RECENTLY I have noticed some organisations’ attempts at promoting creative thinking in the workplace by introducing recreational facilities like pool tables, ping-pong and some other indoor games in the work space.
People Management Issues by Robert Mandeya
Quite commendable efforts I must say, however, my worry is if these facilities are serving the intended purpose of harnessing creativity in the beneficiaries. If these are not strategically introduced in the workplace they might end up being disruptive.
Further afield, when it comes to keeping employees happy and productive, companies such as Google lead the way.
The brand is as famous for its staff perks — pool tables and bowling alleys, free food and gym memberships — as it is for its technology, and even employs a chief happiness officer whose sole job is to keep employees happy and maintain productivity.
The challenge with local organisations in this regard is the approach to creating a value-driven workplace and making it more “value focussed.” Fostering a culture of creativity is where most are found wanting.
Simply adding a ping-pong table to your break room is not enough to inspire innovation.
Workplace perks like nap rooms, coffee bars, and on-site massage might be nice-to-haves, but they are not the only path to creating a workplace culture that encourages the kind of personal and strategic risk-taking that creativity requires.
The shift to knowledge economies has been abrupt and there is a flurry of interest in creativity and innovation in the workplace.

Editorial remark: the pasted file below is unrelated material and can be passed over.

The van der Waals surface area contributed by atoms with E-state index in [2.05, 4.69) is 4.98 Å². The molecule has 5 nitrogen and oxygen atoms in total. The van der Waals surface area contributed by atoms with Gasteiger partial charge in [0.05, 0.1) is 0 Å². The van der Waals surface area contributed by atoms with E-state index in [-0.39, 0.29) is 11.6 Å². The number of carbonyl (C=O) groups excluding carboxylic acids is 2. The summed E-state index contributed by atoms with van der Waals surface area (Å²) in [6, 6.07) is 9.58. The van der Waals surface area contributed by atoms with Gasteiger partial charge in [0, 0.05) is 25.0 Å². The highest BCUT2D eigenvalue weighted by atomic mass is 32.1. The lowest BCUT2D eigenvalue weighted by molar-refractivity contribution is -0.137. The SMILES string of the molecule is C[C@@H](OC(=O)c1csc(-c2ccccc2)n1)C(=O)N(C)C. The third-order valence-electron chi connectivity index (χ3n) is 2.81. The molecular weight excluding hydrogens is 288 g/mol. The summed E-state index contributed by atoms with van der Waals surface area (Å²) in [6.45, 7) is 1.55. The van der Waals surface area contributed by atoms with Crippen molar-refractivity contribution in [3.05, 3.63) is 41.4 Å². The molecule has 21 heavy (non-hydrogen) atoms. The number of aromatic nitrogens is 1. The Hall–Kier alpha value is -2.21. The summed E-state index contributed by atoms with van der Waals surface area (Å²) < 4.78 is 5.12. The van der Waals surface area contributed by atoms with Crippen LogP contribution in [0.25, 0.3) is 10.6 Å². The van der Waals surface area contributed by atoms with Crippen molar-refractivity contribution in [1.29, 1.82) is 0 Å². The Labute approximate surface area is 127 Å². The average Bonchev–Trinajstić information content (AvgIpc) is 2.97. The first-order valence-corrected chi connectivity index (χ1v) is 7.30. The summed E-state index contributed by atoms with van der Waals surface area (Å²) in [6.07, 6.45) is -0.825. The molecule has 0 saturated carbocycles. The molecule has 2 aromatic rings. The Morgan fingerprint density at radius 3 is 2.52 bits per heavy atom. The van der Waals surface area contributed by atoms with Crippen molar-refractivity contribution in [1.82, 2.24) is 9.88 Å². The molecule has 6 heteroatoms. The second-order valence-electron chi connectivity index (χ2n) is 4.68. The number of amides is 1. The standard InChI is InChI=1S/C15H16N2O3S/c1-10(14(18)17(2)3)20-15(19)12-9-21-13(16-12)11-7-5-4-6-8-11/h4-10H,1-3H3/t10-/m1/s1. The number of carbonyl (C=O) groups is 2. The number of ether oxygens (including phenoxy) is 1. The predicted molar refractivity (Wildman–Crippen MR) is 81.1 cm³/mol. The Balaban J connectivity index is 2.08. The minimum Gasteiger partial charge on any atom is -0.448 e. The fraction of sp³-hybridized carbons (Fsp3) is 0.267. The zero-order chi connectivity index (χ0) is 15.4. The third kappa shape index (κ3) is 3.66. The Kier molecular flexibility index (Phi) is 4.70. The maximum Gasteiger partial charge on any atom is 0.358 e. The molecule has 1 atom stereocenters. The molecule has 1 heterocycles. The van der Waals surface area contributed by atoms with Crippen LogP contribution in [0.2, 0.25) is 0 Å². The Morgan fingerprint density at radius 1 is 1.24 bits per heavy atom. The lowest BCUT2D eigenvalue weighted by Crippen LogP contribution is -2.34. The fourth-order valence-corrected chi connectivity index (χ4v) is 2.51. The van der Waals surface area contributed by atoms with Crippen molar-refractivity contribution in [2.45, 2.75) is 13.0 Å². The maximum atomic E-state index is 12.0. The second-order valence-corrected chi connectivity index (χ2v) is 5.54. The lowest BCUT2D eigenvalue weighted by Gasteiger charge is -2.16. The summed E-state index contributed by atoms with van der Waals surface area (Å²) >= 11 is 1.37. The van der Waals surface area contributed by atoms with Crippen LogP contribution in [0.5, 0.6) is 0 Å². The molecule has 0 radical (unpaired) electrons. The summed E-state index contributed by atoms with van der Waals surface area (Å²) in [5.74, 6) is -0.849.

Innovation is considered, quite simply, an imperative for organisational survival. Business leaders must do their best to create a culture where creativity is encouraged so that employees feel their ideas are valued, their minds are engaged and their thoughts are respected.
The role of management
There is a role for management in the creative process. It is not to manage creative processes but to manage for it.
Why do I say so? Because creativity does not happen exclusively and tacitly in a person’s head but in interaction with a social context wherein it may be codified. For any organisation, operating in an external environment, an interactionist model of creativity and innovation needs to encompass organisational context, organisational knowledge, and inter- and intra organisational relationships, not forgetting the (increasingly multicultural) creative make-up of the individuals (antecedent conditions, cognitive style, ability, intrinsic motivation, knowledge, personality) and teams (group composition, characteristics, and processes) who operate in it.
Types and sources of innovation
The key question is not “What fosters creativity?” but it is why in God’s name isn’t everyone creative? The main types of innovation are divided into product innovations, service innovations, and organisational (procedural or process) innovations.
The most common are market-led or market-push innovation; others are technology-led innovations (for which markets must be developed). All can be classified depending on the degree of their impact, that is, incremental, radical, or systemic.